Experts, civic leaders, and environmental groups urge support for 100 percent renewable energy commitment
Boston — State leaders should act quickly to approve omnibus energy legislation including a commitment to power Massachusetts with 100 percent renewable energy, according to letters delivered today to legislators.
“By moving to 100 percent renewable energy, we’ll ensure healthier communities today and a safer future for our children,” said Ben Hellerstein, State Director for Environment Massachusetts. “Civic leaders and experts are asking for a bold commitment to 100 percent renewable energy, and for the action necessary to make it a reality.”
In February, the Senate Committee on Global Warming and Climate Change approved an omnibus clean energy bill (S.2302). The legislation includes a commitment to power the electric grid with 100 percent renewable energy by 2035, from sources like solar and wind, and convert heating, transportation, and other energy uses to renewable energy by 2050.
The Senate Ways and Means Committee, chaired by Senator Karen Spilka, must now approve the bill before it moves to a vote of the full Senate.
Environment Massachusetts delivered three letters to members of the Senate Ways and Means Committee today supporting the inclusion of the 100 percent renewable energy commitment in the omnibus clean energy bill:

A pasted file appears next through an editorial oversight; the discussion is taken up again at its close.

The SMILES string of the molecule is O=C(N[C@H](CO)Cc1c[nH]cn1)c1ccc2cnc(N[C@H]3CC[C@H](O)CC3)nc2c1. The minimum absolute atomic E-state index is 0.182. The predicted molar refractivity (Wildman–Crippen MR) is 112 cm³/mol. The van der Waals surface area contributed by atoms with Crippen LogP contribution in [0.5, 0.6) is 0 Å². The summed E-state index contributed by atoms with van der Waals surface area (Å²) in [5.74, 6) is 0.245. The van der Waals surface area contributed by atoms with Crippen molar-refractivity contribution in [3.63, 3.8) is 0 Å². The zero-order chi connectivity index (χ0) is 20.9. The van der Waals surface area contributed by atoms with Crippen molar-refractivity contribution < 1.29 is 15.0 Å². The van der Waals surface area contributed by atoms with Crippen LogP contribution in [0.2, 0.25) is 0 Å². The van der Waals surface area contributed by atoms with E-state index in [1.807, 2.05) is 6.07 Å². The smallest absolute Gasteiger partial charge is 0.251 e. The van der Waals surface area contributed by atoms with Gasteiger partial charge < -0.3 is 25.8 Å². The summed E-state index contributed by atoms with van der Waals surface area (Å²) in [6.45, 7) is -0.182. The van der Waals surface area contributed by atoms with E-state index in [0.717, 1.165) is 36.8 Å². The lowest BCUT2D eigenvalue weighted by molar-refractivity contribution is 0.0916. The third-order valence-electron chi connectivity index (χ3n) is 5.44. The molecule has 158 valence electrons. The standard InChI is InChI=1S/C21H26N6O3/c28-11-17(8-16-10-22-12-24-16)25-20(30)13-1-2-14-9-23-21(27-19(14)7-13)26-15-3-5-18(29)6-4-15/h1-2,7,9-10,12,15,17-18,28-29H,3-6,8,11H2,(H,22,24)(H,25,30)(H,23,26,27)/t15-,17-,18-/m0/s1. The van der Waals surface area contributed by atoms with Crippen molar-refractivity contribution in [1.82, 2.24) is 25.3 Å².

- The first letter, signed by 21 academics and energy experts, affirms the feasibility of powering Massachusetts with 100 percent renewable energy and the necessity of phasing out all fossil fuel use by mid-century to avoid the worst impacts of climate change and protect public health.
- The second letter, also voicing support for a statewide 100 percent renewable energy commitment, is signed by 41 organizations, 23 businesses, and 50 civic leaders (including local elected officials, physicians, and faith leaders, among others).
- The third letter to the Senate Ways and Means Committee is signed by more than 700 Massachusetts residents.
In January 2017, Representative Sean Garballey, Representative Marjorie Decker, and Senator Jamie Eldridge filed the 100% Renewable Energy Act (S.1849, H.3395). The omnibus clean energy bill includes most of the provisions of the 100% Renewable Energy Act, along with other measures to expand solar, wind, and other clean energy technologies.
So far, at least seven cities and towns in Massachusetts have committed to achieve 100 percent renewable energy. Boston University, Harvard University, and Partners HealthCare have also pledged to go 100 percent renewable. Globally, more than 120 major companies have adopted 100 percent renewable energy targets, including Biogen, P&G, and Google.
Last week, Environment Massachusetts launched “Sox Go Green,” a new campaign asking the Boston Red Sox to commit to 100 percent renewable energy.
“When we power our lives with clean energy like solar and wind, our air will be cleaner, our families will be healthier, and our Commonwealth will be safer from the devastating effects of climate change,” said Hellerstein. “With bold leadership from state officials, we can achieve 100 percent renewable energy.”
Environment Massachusetts is the statewide, citizen-funded advocacy group working for a cleaner, greener, healthier future.